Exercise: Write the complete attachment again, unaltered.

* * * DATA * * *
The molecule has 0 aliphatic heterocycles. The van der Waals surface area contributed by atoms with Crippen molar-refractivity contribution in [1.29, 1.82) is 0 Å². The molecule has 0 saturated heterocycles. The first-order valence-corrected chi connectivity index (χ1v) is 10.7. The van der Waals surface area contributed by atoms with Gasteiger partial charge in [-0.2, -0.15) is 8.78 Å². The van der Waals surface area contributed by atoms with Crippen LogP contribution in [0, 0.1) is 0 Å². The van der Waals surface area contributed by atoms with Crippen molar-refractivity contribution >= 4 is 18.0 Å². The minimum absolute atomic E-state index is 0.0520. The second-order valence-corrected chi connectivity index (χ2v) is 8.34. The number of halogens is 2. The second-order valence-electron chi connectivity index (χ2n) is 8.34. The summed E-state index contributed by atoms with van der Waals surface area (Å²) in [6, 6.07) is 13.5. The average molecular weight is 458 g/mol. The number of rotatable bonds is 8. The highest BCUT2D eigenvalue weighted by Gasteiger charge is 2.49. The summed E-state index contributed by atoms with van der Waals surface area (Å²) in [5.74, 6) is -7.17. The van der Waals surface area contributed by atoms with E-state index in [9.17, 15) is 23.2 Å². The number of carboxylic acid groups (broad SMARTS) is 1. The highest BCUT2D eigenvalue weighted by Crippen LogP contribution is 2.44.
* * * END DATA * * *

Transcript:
The molecule has 0 aliphatic heterocycles. The van der Waals surface area contributed by atoms with Crippen molar-refractivity contribution in [1.29, 1.82) is 0 Å². The molecule has 0 saturated heterocycles. The first-order valence-corrected chi connectivity index (χ1v) is 10.7. The van der Waals surface area contributed by atoms with Gasteiger partial charge in [-0.2, -0.15) is 8.78 Å². The van der Waals surface area contributed by atoms with Crippen LogP contribution in [0, 0.1) is 0 Å². The van der Waals surface area contributed by atoms with Crippen molar-refractivity contribution >= 4 is 18.0 Å². The minimum absolute atomic E-state index is 0.0520. The second-order valence-corrected chi connectivity index (χ2v) is 8.34. The number of halogens is 2. The second-order valence-electron chi connectivity index (χ2n) is 8.34. The summed E-state index contributed by atoms with van der Waals surface area (Å²) in [6, 6.07) is 13.5. The average molecular weight is 458 g/mol. The number of rotatable bonds is 8. The highest BCUT2D eigenvalue weighted by Gasteiger charge is 2.49. The summed E-state index contributed by atoms with van der Waals surface area (Å²) in [5.74, 6) is -7.17. The van der Waals surface area contributed by atoms with E-state index in [9.17, 15) is 23.2 Å². The number of carboxylic acid groups (broad SMARTS) is 1. The highest BCUT2D eigenvalue weighted by Crippen LogP contribution is 2.44.